Gee was scheduled to start Friday night at Atlanta. Gee is not the Mets’ only pitching concern entering the second half. Johan Santana sustained a twisted right ankle in his last start.

Gee, coming off a solid start Saturday against Chicago, is 6-7 with a 4.10 ERA in 17 starts.

 

Jul 10

Thought On All-Star Home Run Derby

Another year, another Home Run Derby. The only thing with edge last night was Kansas City booing Robinson Cano for bypassing the local hero. Of course, it didn’t have the from-the-heart venom of NBA fans booing the Miami Heat.

Initially, I watched the Derby with interest, if not fascination, the way I did the NBA slam dunk. But, there’s no real challenge if the pitch is lobbed over the play, so it became boring. Then, after the steroid issue, you knew what fueled all those upper deck shots.

So, I’m not a big fan of the Derby. I’d rather watch Criminal MInds reruns.

But, the paying public in the host city still loves it. I heard on talk radio yesterday saying how it Derby should be tweaked, ranging from celebrities (PLEASE, NO) to retired sluggers (not a bad idea).

I don’t care for the Derby because it is staged and not real competition – even though in a million swings I could never clear the wall – but as long as they are selling out the stadium, just leave it alone.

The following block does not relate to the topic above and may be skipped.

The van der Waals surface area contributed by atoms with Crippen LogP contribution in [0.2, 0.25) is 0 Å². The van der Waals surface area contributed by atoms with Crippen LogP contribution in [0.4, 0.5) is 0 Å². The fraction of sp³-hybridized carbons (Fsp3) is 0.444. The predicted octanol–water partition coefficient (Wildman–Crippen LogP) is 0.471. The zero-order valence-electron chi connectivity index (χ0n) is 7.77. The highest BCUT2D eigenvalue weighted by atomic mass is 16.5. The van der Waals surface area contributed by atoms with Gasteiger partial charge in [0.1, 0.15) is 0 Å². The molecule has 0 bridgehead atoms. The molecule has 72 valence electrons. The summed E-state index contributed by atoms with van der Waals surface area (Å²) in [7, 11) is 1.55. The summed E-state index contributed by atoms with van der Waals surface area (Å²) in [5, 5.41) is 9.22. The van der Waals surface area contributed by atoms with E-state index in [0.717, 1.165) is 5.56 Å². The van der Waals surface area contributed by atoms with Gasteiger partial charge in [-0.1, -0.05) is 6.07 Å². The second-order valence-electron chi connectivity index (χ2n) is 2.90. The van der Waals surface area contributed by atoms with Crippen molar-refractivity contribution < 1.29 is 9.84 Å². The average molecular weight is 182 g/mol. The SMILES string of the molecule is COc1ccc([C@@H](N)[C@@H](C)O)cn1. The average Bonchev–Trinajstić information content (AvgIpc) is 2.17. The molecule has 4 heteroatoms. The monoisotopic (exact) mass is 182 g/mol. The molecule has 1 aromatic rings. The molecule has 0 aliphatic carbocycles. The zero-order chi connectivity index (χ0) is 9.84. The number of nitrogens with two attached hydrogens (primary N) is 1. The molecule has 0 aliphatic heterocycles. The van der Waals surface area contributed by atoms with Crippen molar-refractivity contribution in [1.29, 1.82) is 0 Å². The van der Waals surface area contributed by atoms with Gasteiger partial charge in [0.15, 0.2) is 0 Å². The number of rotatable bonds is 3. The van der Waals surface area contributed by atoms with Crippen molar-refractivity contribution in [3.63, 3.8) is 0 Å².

Jul 09

La Russa Snubs Dickey For All-Star Start

Tony La Russa has always been noted for over thinking, and his reasoning for not starting the Mets’ R. A. Dickey probably falls into that category, too.

Word out of Kansas City is Matt Cain will go against Justin Verlander in tomorrow’s All-Star Game. All along the reports are an apprehension for using the knuckleballer with Buster Posey.

“Look, I want to start the game. Of course I do,” Dickey said Sunday. “I think any competitor would like to.”

La Russa’s thinking is faulty if he’s concerned about passed balls and wild pitches. They are potentially far more costly later in the game when your offense has less time to make up a run.

Cain and Posey are teammates, so that makes sense. If Dickey follows a power pitcher such as Cain to throw off the AL hitters, that also makes sense. But, if La Russa’s reasoning in fear, that makes no sense.

The official announcement is expected at a 1:30 p.m. ET news conference.
Jul 09

Mets Close Exciting First Half With Concern

After a plus first half, the Mets limp into the All-Star break on the skids – definitely not the team that captivated our imagination for the better part of three months.

We all knew they had questions and issues, but played through them. Just not to the point where we can think they’ve disappeared.

Over the past few weeks, the Mets bullpen continued to implode. That wasted Chris Young start comes immediately to mind. More alarming is that both R.A. Dickey and Johan Santana have twice been roughed up. The defense has been erratic, and the overall lack of power and speed have both come into play.

Losing two series to the Chicago Cubs is just not an encouraging sign.

The Mets finished the first half with a winning record, and maybe this is just a glitch. A warming to Sandy Alderson more parts are needed.

During the break, I’ll look at what went right and wrong, what is needed, and grade the players. I’ll be back around noon.